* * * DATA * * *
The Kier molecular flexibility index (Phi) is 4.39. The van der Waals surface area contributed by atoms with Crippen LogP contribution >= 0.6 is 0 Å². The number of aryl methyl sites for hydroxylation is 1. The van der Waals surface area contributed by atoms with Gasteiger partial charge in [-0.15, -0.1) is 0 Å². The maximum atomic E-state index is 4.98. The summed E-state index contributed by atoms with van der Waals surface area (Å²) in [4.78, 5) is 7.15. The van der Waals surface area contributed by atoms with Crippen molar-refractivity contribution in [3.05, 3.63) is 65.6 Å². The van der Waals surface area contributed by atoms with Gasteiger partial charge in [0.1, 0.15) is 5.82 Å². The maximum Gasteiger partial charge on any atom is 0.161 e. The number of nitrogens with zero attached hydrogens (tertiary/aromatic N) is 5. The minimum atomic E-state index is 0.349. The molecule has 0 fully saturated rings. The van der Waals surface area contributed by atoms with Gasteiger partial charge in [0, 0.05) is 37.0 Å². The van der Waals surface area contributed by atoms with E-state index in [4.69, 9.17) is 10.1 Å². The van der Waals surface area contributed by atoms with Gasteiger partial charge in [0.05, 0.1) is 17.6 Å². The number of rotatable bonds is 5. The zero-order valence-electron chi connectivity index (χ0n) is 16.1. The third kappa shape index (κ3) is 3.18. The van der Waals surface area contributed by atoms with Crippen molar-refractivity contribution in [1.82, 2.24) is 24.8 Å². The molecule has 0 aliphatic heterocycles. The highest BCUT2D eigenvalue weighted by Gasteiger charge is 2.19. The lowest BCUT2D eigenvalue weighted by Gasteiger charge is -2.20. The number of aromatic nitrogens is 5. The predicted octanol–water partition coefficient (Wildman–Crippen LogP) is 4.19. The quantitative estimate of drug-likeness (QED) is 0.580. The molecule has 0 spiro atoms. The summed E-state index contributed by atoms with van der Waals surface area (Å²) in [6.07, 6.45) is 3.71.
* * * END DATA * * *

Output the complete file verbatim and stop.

The Kier molecular flexibility index (Phi) is 4.39. The van der Waals surface area contributed by atoms with Crippen LogP contribution >= 0.6 is 0 Å². The number of aryl methyl sites for hydroxylation is 1. The van der Waals surface area contributed by atoms with Gasteiger partial charge in [-0.15, -0.1) is 0 Å². The maximum atomic E-state index is 4.98. The summed E-state index contributed by atoms with van der Waals surface area (Å²) in [4.78, 5) is 7.15. The van der Waals surface area contributed by atoms with Crippen molar-refractivity contribution in [3.05, 3.63) is 65.6 Å². The van der Waals surface area contributed by atoms with Gasteiger partial charge in [0.1, 0.15) is 5.82 Å². The maximum Gasteiger partial charge on any atom is 0.161 e. The number of nitrogens with zero attached hydrogens (tertiary/aromatic N) is 5. The minimum atomic E-state index is 0.349. The molecule has 0 fully saturated rings. The van der Waals surface area contributed by atoms with Gasteiger partial charge in [0, 0.05) is 37.0 Å². The van der Waals surface area contributed by atoms with E-state index in [4.69, 9.17) is 10.1 Å². The van der Waals surface area contributed by atoms with Gasteiger partial charge in [0.05, 0.1) is 17.6 Å². The number of rotatable bonds is 5. The zero-order valence-electron chi connectivity index (χ0n) is 16.1. The third kappa shape index (κ3) is 3.18. The van der Waals surface area contributed by atoms with Crippen molar-refractivity contribution in [1.82, 2.24) is 24.8 Å². The molecule has 0 aliphatic heterocycles. The highest BCUT2D eigenvalue weighted by Gasteiger charge is 2.19. The lowest BCUT2D eigenvalue weighted by Gasteiger charge is -2.20. The number of aromatic nitrogens is 5. The predicted octanol–water partition coefficient (Wildman–Crippen LogP) is 4.19. The quantitative estimate of drug-likeness (QED) is 0.580. The molecule has 0 spiro atoms. The summed E-state index contributed by atoms with van der Waals surface area (Å²) in [6.07, 6.45) is 3.71.